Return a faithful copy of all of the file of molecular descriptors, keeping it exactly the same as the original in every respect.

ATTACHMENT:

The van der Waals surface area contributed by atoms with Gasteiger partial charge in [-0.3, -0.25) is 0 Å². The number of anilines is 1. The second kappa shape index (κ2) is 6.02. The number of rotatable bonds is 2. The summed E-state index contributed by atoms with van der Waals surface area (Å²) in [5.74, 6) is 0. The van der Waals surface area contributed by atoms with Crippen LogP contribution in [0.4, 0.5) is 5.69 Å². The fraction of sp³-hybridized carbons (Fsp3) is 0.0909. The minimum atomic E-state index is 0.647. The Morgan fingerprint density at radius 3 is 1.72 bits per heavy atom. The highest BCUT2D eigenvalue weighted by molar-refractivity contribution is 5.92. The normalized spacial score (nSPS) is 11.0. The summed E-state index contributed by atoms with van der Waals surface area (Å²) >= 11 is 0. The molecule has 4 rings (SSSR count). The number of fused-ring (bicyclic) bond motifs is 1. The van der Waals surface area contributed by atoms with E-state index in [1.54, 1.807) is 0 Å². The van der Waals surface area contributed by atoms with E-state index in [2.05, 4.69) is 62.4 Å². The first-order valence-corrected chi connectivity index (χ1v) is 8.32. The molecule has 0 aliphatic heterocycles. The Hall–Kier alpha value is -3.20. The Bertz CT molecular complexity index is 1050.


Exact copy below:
The van der Waals surface area contributed by atoms with Gasteiger partial charge in [-0.3, -0.25) is 0 Å². The number of anilines is 1. The second kappa shape index (κ2) is 6.02. The number of rotatable bonds is 2. The summed E-state index contributed by atoms with van der Waals surface area (Å²) in [5.74, 6) is 0. The van der Waals surface area contributed by atoms with Crippen LogP contribution in [0.4, 0.5) is 5.69 Å². The fraction of sp³-hybridized carbons (Fsp3) is 0.0909. The minimum atomic E-state index is 0.647. The Morgan fingerprint density at radius 3 is 1.72 bits per heavy atom. The highest BCUT2D eigenvalue weighted by molar-refractivity contribution is 5.92. The normalized spacial score (nSPS) is 11.0. The summed E-state index contributed by atoms with van der Waals surface area (Å²) >= 11 is 0. The molecule has 4 rings (SSSR count). The number of fused-ring (bicyclic) bond motifs is 1. The van der Waals surface area contributed by atoms with E-state index in [1.54, 1.807) is 0 Å². The van der Waals surface area contributed by atoms with E-state index in [2.05, 4.69) is 62.4 Å². The first-order valence-corrected chi connectivity index (χ1v) is 8.32. The molecule has 0 aliphatic heterocycles. The Hall–Kier alpha value is -3.20. The Bertz CT molecular complexity index is 1050.